Get reviews of oncologists

One of the best ways to get an idea for what a doctor’s really like is to read reviews from other patients. If you have people in your life who have gone through cancer treatment, for example, you could talk to them about the oncologists or treatment centers they worked with.

Some health systems make things a little easier by providing web pages where people can leave ratings and comments. At HealthPartners, oncologists’ biography pages provide information about their background, specialties and experience, plus what their patients think of them.

Consider your preferences in an oncologist

Think about the kind of personality you’d like your oncologist to have – do you want someone lighthearted, who will crack a joke once in a while? Or would you rather they kept things straight and to the point? This can be something to keep in mind when you’re reading biographies and reviews, but it’ll be especially useful when you talk to an oncologist in person.

Questions to ask your oncologist

Once you have an oncologist picked out, it’s time to think about what you’d like to know about your cancer and your treatment options. To help, we’ve put together a list of questions that can help paint a clearer picture of what to expect going forward:

  • What stage cancer do I have and where is it located? Staging is the process doctors use to describe how large the cancer is and how far it has spread.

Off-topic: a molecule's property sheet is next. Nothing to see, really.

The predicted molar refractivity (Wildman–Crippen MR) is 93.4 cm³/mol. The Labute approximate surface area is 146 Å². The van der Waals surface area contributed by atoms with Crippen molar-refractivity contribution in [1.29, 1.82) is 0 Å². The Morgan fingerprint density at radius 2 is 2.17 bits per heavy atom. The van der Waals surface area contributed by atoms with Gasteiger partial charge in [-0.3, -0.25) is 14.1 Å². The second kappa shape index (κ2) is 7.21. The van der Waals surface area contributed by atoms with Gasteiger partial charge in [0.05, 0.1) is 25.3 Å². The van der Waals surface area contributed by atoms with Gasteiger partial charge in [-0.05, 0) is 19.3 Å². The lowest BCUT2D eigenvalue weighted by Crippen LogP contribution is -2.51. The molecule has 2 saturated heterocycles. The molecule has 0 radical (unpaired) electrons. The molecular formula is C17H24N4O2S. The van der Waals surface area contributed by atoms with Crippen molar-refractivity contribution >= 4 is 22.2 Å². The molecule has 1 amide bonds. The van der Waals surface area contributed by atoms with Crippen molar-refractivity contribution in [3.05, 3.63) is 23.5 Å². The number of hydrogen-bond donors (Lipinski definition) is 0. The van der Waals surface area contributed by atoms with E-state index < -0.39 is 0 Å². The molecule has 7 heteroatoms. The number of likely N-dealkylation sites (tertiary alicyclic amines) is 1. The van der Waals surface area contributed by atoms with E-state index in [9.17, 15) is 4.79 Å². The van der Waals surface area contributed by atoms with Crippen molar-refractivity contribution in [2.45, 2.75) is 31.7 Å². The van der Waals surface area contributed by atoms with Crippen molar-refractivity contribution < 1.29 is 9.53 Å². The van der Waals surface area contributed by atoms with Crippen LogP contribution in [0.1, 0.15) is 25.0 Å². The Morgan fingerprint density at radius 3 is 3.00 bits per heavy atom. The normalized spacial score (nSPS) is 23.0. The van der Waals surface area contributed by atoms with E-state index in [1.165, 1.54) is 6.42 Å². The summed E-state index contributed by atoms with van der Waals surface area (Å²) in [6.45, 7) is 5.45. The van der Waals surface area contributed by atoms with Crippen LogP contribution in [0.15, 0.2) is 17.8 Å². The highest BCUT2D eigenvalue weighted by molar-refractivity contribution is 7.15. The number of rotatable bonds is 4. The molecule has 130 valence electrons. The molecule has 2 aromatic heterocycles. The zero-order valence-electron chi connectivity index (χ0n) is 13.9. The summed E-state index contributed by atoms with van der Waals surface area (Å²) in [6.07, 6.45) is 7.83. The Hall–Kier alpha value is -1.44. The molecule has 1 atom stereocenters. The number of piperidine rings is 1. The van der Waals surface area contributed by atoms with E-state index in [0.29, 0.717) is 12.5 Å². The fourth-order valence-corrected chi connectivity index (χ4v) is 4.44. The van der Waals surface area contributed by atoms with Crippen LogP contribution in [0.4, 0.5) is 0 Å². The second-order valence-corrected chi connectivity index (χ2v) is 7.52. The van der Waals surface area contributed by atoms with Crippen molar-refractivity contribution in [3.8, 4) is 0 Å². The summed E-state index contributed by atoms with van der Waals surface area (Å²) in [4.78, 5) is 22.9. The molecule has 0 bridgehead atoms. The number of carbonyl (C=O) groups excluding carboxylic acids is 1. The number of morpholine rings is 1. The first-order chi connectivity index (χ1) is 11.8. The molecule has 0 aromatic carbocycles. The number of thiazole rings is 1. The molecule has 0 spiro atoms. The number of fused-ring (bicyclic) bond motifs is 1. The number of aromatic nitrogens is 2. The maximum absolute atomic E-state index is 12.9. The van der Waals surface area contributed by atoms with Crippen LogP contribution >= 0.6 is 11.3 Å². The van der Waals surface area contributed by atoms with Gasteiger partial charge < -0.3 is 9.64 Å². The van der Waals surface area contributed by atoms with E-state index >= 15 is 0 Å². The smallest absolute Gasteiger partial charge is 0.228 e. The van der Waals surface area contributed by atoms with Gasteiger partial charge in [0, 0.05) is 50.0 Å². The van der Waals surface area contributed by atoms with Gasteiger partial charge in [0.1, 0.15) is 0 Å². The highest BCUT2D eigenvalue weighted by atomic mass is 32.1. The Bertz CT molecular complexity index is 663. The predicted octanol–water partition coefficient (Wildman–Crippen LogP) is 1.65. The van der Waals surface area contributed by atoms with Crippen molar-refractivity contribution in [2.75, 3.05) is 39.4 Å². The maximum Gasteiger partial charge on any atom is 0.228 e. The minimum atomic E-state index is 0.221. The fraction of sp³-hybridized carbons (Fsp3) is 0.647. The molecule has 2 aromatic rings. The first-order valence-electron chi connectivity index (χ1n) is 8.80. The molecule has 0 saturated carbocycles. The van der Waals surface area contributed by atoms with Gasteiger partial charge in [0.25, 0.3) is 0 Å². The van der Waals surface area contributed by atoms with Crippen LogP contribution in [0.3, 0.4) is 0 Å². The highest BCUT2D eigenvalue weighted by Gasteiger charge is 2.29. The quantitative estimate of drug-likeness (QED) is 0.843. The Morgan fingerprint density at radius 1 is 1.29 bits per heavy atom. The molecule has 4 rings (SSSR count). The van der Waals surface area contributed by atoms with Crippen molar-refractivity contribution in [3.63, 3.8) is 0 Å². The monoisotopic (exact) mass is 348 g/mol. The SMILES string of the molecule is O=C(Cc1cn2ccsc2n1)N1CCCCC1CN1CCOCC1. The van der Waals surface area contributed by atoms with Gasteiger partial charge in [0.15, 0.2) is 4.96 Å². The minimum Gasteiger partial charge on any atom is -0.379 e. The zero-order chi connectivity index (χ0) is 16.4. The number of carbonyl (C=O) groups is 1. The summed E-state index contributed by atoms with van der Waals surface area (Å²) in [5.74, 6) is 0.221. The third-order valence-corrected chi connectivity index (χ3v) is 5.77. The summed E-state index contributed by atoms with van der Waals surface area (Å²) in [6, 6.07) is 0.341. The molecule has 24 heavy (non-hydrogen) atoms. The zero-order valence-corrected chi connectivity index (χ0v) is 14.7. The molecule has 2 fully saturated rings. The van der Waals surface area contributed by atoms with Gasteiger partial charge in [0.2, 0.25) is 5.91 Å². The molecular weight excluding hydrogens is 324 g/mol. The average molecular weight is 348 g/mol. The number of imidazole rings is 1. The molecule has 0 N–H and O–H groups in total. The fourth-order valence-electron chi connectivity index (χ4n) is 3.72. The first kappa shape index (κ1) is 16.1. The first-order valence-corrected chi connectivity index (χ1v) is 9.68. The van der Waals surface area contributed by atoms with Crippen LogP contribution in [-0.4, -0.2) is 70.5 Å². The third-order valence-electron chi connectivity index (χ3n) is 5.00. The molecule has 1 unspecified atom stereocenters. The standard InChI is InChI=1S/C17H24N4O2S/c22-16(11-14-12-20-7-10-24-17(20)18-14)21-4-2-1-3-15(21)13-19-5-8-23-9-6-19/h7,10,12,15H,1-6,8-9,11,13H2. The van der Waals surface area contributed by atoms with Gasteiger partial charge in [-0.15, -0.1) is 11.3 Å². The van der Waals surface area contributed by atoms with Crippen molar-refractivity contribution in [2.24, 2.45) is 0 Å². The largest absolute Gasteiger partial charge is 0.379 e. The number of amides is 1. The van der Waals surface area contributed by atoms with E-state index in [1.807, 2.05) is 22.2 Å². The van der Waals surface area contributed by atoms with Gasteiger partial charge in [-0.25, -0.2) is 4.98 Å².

• Has the cancer spread to my lymph nodes or other organs? The cancer stage doesn’t always explain exactly where the cancer is, so it’s a good idea to ask this question to understand if it has spread to other areas of your body.
  • How treatable is the cancer? The answer to this question will depend on the answers to the previous questions.
  • Will I need other tests before we move forward? Depending on how advanced your cancer appears to be, additional tests may be recommended to inform your treatment plan.
  • How soon do I need to be treated? For some cancers, doctors want to begin treatment immediately. For others, more testing may be needed to decide the best course.
  • How long will my treatment take? Your care team may be able to estimate how long you should expect radiation, chemotherapy or other treatments to last.
  • What is the hormone receptor status of my cancer? With breast cancer, cancer cells may have receptors for certain hormones and rely on them to grow. Knowing the hormone receptor status of your cancer gives doctors a better idea of how to treat it.
  • Should I consider genetic testing? Genetic testing may reveal whether your cancer is due to an inherited gene mutation, which can inform how it’s treated.
  • Will I have access to clinical trials? In some instances, emerging treatments may be available for you to try. Locally, HealthPartners Institute’s oncology research provides cancer patients with access to clinical trials and research, often at their local hospital or clinic.
  • Where will my treatment sessions take place? This could be at a clinic, a cancer center, or both.

Find your perfect match

Beginning cancer treatment can be scary. But your oncologist will be able to explain every part of your treatment, help you understand what to expect and be at your side each step of the way. All you have to do is find one who fits your needs and makes you feel comfortable.